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Wednesday, October 09, 2013

Punter Dave Zastudil and cover man Justin Bethel flip the field for Arizona Cardinals





By Kent Somers

October 9, 2013

When it comes to sexiness, punting is the flannel pajamas and pounding headache of football.

No one yells at the spouse and kids to run to the TV room because the punt team is running on the field.

But it’s an important part of the game, especially for a team with a terrible offense and a stout defense.

That’s why what punter Dave Zastudil and cover man Justin Bethel are doing is so important to the Cardinals. They have flipped field position when the offense hasn’t and are a big reason the team isn’t worse than 3-2.

“It started last year, really,” Bethel said. “Trusting — I trust he’s going to put the ball where he says he’s going to put it, and he trusts me to get down there and make the tackle. It’s a great combination.”

Zastudil has put 16 punts inside the 20-yard line, the most in the NFL this season. Of those 16, 10 have been downed inside the 10-yard line.

Last year, Zastudil set an NFL record with 46 downed inside the 20.


The Cardinals, of course, would prefer to see less of Zastudil and more of quarterback Carson Palmer and receiver Larry Fitzgerald.

Zastudil’s heavy workload is a result of the Cardinals’ anemic offense. He punted 112 times in 2012, 21 more than the second-hardest-working man in the NFL punting business.

He’s punted 28 times this season, which means more than half of his kicks have been downed inside the 20 and 36 percent inside the 10.

This season, coach Bruce Arians has spent Mondays trying to explain what went wrong offensively the day before. That was true this week, too.

Until the offense can do more than “scratch some points out,” as Arians put it, the Cardinals will rely on defense and special teams.

That’s what they did last Sunday against the Panthers. A 56-yard punt by Zastudil from the Cardinals 29 contributed to Carolina starting a possession at their 21.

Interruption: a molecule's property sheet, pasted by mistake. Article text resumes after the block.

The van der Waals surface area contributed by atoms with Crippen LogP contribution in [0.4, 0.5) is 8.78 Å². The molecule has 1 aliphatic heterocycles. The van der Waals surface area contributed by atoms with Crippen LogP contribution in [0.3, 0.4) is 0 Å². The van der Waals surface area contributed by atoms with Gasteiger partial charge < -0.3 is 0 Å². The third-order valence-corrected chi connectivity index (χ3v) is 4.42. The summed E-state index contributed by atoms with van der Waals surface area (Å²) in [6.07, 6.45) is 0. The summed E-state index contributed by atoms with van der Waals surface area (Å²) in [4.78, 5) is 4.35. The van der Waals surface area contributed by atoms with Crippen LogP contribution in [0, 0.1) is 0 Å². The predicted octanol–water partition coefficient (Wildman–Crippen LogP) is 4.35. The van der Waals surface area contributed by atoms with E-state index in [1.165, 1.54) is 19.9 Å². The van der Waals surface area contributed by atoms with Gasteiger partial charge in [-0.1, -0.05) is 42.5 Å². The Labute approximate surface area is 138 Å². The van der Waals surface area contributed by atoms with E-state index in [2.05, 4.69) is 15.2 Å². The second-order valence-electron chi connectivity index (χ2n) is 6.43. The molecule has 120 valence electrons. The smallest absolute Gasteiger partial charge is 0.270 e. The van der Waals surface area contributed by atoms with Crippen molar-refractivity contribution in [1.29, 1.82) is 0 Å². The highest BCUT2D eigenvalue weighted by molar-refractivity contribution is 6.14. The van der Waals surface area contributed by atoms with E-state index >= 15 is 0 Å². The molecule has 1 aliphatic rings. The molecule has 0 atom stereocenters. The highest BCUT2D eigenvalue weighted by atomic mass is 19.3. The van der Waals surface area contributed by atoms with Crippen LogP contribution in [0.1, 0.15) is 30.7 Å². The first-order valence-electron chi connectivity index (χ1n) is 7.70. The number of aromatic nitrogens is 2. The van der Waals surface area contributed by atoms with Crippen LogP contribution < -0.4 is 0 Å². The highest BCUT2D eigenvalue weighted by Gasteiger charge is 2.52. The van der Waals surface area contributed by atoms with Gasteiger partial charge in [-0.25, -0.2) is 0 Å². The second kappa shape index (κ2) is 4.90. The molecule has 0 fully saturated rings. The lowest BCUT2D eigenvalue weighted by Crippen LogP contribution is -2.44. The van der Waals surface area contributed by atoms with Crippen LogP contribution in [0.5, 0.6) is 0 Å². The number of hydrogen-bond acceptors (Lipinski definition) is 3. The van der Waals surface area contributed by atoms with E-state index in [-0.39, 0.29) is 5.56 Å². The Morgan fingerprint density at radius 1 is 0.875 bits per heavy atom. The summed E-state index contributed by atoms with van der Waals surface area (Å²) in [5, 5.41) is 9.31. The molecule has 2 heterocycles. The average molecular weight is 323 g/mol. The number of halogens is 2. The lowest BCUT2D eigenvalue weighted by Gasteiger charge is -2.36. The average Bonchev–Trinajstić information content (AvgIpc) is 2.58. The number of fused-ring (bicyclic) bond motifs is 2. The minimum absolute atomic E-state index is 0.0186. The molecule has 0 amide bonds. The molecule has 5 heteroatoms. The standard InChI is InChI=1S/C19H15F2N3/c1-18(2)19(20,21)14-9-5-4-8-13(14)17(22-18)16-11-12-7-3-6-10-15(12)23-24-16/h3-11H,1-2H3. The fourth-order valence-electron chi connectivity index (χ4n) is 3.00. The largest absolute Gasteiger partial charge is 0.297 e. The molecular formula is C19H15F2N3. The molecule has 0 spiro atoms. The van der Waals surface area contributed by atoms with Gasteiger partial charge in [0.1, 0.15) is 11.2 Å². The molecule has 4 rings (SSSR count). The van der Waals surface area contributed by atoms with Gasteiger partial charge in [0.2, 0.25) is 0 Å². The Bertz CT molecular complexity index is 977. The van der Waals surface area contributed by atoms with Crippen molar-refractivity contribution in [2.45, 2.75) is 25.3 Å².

The defense sacked Cam Newton, and after a punt the Cardinals took over at their 46.

The offense didn’t do much but the Cardinals did get a field goal to tie the game at 3.

That’s scratching out points.

It isn’t attractive, and it probably won’t be enough to beat good teams. But it’s a big reason the Cardinals have more victories than 10 of the other 15 NFC teams.

What’s remarkable about Zastudil is that he missed half of the 2009 season and all of 2010 because of a severe knee problem. He was 32 and thinking that maybe his career was over when the Cardinals called in 2011.

Zastudil beat out Ben Graham for the job then and learned something in the process, too. Graham, who had played Australian Rules Football, was deadly at getting the ball to die deep in opponents’ territory.

He used the “Aussie kick,” which was brought to the NFL by former Chargers punter Darren Bennett. Zastudil watched how Graham did it and started to work on it.

“You drop the nose straight down and try to hit toward the bottom and middle of the ball,” Zastudil said.

The kick is even more effective when a team has a gunner with Bethel’s speed.

“Justin is one of the elite gunners in the league,” Zastudil said, “and the crazy thing is he’s getting better.”

Both Bethel and Zastudil know they aren’t going to receive much attention unless something goes wrong. Their names aren’t likely to show up in scoring summaries, but through five games, they have been the Cardinals’ most consistent offensive tool.

“I love doing what I do,” Zastudil said. “Coach Arians always says, ‘Know your role.’ I love doing my role. I’m just trying to get better. I still don’t think I’m hitting the ball exactly where I want to yet.”

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